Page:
Why are the Saudis losing in Yemen

"Saudi Arabia lost the war in Yemen"

The Saudi Crown Prince Mohammed bin Salman (MBS) had actually hoped to achieve a quick victory against the Houthi rebels there by entering the war in Yemen. For six years now, Saudi Arabia and other Arab states have been supporting President Abd Rabbo Mansur Hadi's troops in the fight against the Shiite Houthis, who are supported by Iran - Saudi Arabia's archenemy.

Houthi supporters in Sanaa: The rebels started an offensive on Marib province weeks ago

But today it is clear that the Houthi have been on the advance since the beginning of the war on March 26, 2015; Saudi Arabia can no longer win the war. According to the UN, over 230,000 people are said to have been killed and millions of people suffer from hunger and disease. The corona pandemic caused the already weak health system to collapse.

Malnourished child in a clinic in Sanaa: 20 million people in need of humanitarian aid

Saudi Arabia has now submitted a proposal to end the war in Yemen. This envisages a nationwide ceasefire under the supervision of the United Nations, as the Saudi Foreign Minister Prince Faisal bin Farhan al Saud announced. The kingdom had already made similar advances last year.

The rulers in Riyadh want to free themselves from the war with this initiative. Because meanwhile the Houthi have taken the capital Sanaa and large parts of Yemen's northwest. They recently launched an offensive on the oil-rich city of Marib. Saudi Arabia and the military alliance he leads have been flying air strikes on Sanaa for years and locking airports and seaports in order to cut off supplies for the Houthis.

Battle in Marib province: the main victims remain civilians

Saudi Arabia wants to end the spiral of violence, said Al-Saud. The airport in the capital Sanaa should be reopened in order to improve the supply of the country. The Saudi blockade of the Houthis-controlled seaport of Hudeida is also to be eased in order to import fuel and food. Four ships with fuel have already docked in Hudeida - a total of 45,000 tons of diesel, 5,000 tons of liquid gas and over 22,000 tons of oil should be on board.

Port of Hudeida (2018): After the blockade, Riyadh is now offering easing.

In an initial reaction, however, the Houthi stated that there were no new aspects to the proposal and therefore rejected it. Their chief negotiator, Mohammed Abdulsalam, said he was ready for further talks with the governments in Riyadh, Washington and Muscat in Oman in order to reach a peace agreement. The opening of ports and airports is, however, an existential right of the people in the country and should not be abused as a condition for agreements.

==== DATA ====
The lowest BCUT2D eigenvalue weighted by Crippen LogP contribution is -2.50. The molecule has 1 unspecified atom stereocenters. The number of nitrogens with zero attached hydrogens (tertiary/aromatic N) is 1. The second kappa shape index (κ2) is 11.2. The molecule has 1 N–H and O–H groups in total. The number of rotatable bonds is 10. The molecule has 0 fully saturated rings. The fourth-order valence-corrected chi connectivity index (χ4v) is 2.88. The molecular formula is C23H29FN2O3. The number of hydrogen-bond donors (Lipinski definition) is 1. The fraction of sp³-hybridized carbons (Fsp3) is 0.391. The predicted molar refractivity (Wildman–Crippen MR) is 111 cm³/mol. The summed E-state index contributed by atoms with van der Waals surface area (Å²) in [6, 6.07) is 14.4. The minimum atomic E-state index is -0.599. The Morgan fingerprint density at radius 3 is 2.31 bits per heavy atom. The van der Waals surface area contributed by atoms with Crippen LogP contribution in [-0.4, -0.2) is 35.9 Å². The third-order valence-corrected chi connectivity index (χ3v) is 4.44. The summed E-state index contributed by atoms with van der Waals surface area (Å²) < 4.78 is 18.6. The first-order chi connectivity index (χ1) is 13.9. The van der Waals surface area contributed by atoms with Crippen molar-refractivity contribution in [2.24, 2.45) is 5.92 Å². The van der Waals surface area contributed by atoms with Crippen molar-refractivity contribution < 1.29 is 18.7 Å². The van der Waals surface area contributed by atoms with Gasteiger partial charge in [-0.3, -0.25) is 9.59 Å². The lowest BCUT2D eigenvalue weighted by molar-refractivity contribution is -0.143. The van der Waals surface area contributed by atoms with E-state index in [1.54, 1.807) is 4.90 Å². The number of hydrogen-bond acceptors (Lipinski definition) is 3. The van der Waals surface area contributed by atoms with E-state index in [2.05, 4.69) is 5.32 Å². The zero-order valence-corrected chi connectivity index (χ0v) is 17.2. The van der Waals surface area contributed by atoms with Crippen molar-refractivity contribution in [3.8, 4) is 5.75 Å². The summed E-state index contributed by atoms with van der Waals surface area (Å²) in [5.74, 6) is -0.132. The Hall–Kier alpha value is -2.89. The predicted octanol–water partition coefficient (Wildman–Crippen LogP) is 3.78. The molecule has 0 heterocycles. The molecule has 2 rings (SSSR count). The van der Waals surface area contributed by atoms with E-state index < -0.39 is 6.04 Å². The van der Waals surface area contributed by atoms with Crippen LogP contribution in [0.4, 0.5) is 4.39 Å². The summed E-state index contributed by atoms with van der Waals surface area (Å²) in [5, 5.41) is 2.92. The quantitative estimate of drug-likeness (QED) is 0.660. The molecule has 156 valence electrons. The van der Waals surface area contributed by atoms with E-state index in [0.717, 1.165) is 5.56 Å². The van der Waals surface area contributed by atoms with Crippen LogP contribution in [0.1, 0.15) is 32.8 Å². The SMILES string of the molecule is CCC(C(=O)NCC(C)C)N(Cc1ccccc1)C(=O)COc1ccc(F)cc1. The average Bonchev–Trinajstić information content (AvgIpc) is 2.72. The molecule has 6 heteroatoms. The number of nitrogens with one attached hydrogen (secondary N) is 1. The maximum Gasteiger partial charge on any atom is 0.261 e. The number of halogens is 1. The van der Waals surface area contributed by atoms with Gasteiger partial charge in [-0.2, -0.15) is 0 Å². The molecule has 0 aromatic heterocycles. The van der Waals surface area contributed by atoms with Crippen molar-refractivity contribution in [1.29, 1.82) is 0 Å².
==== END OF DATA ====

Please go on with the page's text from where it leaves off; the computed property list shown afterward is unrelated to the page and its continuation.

The USA, the United Nations and the regional mediator Oman still see an opportunity for negotiations. With the mediation of Oman, the Houthis have been negotiating with the US representative for Yemen, Timothy Lenderking, for weeks. Still, nobody is currently assuming that there will be a ceasefire and an end to the war anytime soon.

Food aid from the World Food Program in Sanaa (in June): "Worst famine in decades"

With the inauguration of US President Joe Biden, the pressure on the royal family in Riyadh increased. Biden announced that he would no longer support fighting in Yemen. In doing so, he withdrew important logistical and secret service aid from the Saudi Arabian military alliance.

"Saudi Arabia lost the war in Yemen - and that is mainly because the Biden government has made it clear that it no longer supports the Saudi Arabian actions there," says Middle East expert Guido Steinberg from the Science Foundation Politics in Berlin. The Saudis must therefore ensure that there is an easing of tension in Yemen. As a result of the Houthi offensive on Marib, the pro-Saudi forces - especially the internationally recognized government - could lose one of their last strategically important areas.

Crown Prince bin Salman and US President Biden: Pressure has risen on the royal family

With their advance and through Biden's initiative, the Houthi rebels currently see themselves at an advantage - and could speculate that their war opponents will withdraw as losers. Iran would also be happy to see its enemy Saudi Arabia defeat.

In the end, this could mean that there will be two large camps in Yemen, says Steinberg: "The Houthi in the north on the one hand and the separatist forces and their allies in the south of the country. That could well result in a split in Yemen ". The separatists have been fighting for an independent state in South Yemen for decades. Such a state already existed before Yemeni unification in 1990. However, they initially withdrew a declaration of autonomy last year.

Burial of corona victims in Taiz (in June): a state of emergency declared

The fact that Saudi Arabia lost the war does not therefore mean that the war is over: "It is still possible that the civil war in Yemen will continue."

The civilians still have to unload that. For weeks, UN chief António Guterres has been warning of the world's worst famine in decades. In addition: In view of a new wave of corona infections, the country recently had to declare a state of emergency.